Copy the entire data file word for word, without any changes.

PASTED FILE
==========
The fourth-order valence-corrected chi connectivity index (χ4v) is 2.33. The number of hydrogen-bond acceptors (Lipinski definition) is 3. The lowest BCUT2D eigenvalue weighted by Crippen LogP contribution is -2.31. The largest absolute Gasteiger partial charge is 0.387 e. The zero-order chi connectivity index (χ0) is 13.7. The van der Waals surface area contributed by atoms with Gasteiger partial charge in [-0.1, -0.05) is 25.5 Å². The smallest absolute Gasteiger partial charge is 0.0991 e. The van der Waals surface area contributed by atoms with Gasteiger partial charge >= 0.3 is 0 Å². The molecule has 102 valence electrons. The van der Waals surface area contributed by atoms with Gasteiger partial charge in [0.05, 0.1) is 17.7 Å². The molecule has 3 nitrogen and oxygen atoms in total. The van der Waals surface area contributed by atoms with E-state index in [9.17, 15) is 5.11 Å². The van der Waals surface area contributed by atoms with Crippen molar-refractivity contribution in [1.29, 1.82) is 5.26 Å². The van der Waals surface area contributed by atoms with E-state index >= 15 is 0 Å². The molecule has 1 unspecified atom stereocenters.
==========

The fourth-order valence-corrected chi connectivity index (χ4v) is 2.33. The number of hydrogen-bond acceptors (Lipinski definition) is 3. The lowest BCUT2D eigenvalue weighted by Crippen LogP contribution is -2.31. The largest absolute Gasteiger partial charge is 0.387 e. The zero-order chi connectivity index (χ0) is 13.7. The van der Waals surface area contributed by atoms with Gasteiger partial charge in [-0.1, -0.05) is 25.5 Å². The smallest absolute Gasteiger partial charge is 0.0991 e. The van der Waals surface area contributed by atoms with Gasteiger partial charge >= 0.3 is 0 Å². The molecule has 102 valence electrons. The van der Waals surface area contributed by atoms with Gasteiger partial charge in [0.05, 0.1) is 17.7 Å². The molecule has 3 nitrogen and oxygen atoms in total. The van der Waals surface area contributed by atoms with E-state index in [9.17, 15) is 5.11 Å². The van der Waals surface area contributed by atoms with Crippen molar-refractivity contribution in [1.29, 1.82) is 5.26 Å². The van der Waals surface area contributed by atoms with E-state index >= 15 is 0 Å². The molecule has 1 unspecified atom stereocenters.